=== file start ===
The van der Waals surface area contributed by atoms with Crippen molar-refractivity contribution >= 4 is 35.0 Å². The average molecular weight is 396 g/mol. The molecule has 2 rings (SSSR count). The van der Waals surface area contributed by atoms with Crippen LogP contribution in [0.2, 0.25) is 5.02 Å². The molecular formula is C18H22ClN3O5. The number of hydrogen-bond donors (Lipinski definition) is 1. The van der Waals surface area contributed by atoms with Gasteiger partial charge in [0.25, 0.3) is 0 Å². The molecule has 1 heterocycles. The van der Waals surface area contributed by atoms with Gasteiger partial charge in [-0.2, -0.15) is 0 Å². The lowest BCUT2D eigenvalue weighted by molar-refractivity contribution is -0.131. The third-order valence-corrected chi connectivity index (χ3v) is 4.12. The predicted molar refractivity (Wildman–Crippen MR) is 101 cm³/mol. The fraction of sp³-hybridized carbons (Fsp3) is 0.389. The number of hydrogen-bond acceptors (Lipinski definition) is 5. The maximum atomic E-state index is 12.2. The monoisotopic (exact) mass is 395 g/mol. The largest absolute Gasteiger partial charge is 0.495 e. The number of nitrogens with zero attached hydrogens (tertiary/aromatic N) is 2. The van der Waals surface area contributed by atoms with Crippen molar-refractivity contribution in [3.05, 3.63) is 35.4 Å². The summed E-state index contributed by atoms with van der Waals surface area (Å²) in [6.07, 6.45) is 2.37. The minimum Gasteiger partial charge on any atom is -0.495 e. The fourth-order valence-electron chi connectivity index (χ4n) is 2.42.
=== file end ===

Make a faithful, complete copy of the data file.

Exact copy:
The van der Waals surface area contributed by atoms with Crippen molar-refractivity contribution >= 4 is 35.0 Å². The average molecular weight is 396 g/mol. The molecule has 2 rings (SSSR count). The van der Waals surface area contributed by atoms with Crippen LogP contribution in [0.2, 0.25) is 5.02 Å². The molecular formula is C18H22ClN3O5. The number of hydrogen-bond donors (Lipinski definition) is 1. The van der Waals surface area contributed by atoms with Gasteiger partial charge in [0.25, 0.3) is 0 Å². The molecule has 1 heterocycles. The van der Waals surface area contributed by atoms with Gasteiger partial charge in [-0.2, -0.15) is 0 Å². The lowest BCUT2D eigenvalue weighted by molar-refractivity contribution is -0.131. The third-order valence-corrected chi connectivity index (χ3v) is 4.12. The predicted molar refractivity (Wildman–Crippen MR) is 101 cm³/mol. The fraction of sp³-hybridized carbons (Fsp3) is 0.389. The number of hydrogen-bond acceptors (Lipinski definition) is 5. The maximum atomic E-state index is 12.2. The monoisotopic (exact) mass is 395 g/mol. The largest absolute Gasteiger partial charge is 0.495 e. The number of nitrogens with zero attached hydrogens (tertiary/aromatic N) is 2. The van der Waals surface area contributed by atoms with Crippen molar-refractivity contribution in [3.05, 3.63) is 35.4 Å². The summed E-state index contributed by atoms with van der Waals surface area (Å²) in [6.07, 6.45) is 2.37. The minimum Gasteiger partial charge on any atom is -0.495 e. The fourth-order valence-electron chi connectivity index (χ4n) is 2.42.